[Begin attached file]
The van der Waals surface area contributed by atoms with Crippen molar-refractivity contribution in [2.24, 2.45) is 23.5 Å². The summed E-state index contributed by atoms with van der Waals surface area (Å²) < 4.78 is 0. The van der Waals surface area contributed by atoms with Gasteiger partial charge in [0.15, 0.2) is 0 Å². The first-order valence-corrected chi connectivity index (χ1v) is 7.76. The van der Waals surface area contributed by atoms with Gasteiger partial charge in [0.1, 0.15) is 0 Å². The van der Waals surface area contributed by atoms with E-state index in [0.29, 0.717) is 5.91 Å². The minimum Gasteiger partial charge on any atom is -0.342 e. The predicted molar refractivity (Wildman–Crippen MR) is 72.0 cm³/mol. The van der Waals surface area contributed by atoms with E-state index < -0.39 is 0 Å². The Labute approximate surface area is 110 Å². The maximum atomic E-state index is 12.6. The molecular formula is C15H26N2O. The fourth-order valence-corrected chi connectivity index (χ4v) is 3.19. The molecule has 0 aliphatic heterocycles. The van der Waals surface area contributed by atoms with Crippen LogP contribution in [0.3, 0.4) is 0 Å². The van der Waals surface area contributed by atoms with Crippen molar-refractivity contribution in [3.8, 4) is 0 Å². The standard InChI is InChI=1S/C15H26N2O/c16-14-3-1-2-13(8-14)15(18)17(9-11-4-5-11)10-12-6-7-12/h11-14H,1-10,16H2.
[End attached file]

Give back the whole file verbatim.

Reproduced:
The van der Waals surface area contributed by atoms with Crippen molar-refractivity contribution in [2.24, 2.45) is 23.5 Å². The summed E-state index contributed by atoms with van der Waals surface area (Å²) < 4.78 is 0. The van der Waals surface area contributed by atoms with Gasteiger partial charge in [0.15, 0.2) is 0 Å². The first-order valence-corrected chi connectivity index (χ1v) is 7.76. The van der Waals surface area contributed by atoms with Gasteiger partial charge in [0.1, 0.15) is 0 Å². The van der Waals surface area contributed by atoms with E-state index in [0.29, 0.717) is 5.91 Å². The minimum Gasteiger partial charge on any atom is -0.342 e. The predicted molar refractivity (Wildman–Crippen MR) is 72.0 cm³/mol. The van der Waals surface area contributed by atoms with E-state index < -0.39 is 0 Å². The Labute approximate surface area is 110 Å². The maximum atomic E-state index is 12.6. The molecular formula is C15H26N2O. The fourth-order valence-corrected chi connectivity index (χ4v) is 3.19. The molecule has 0 aliphatic heterocycles. The van der Waals surface area contributed by atoms with Crippen LogP contribution in [0.3, 0.4) is 0 Å². The van der Waals surface area contributed by atoms with Crippen molar-refractivity contribution in [3.8, 4) is 0 Å². The standard InChI is InChI=1S/C15H26N2O/c16-14-3-1-2-13(8-14)15(18)17(9-11-4-5-11)10-12-6-7-12/h11-14H,1-10,16H2.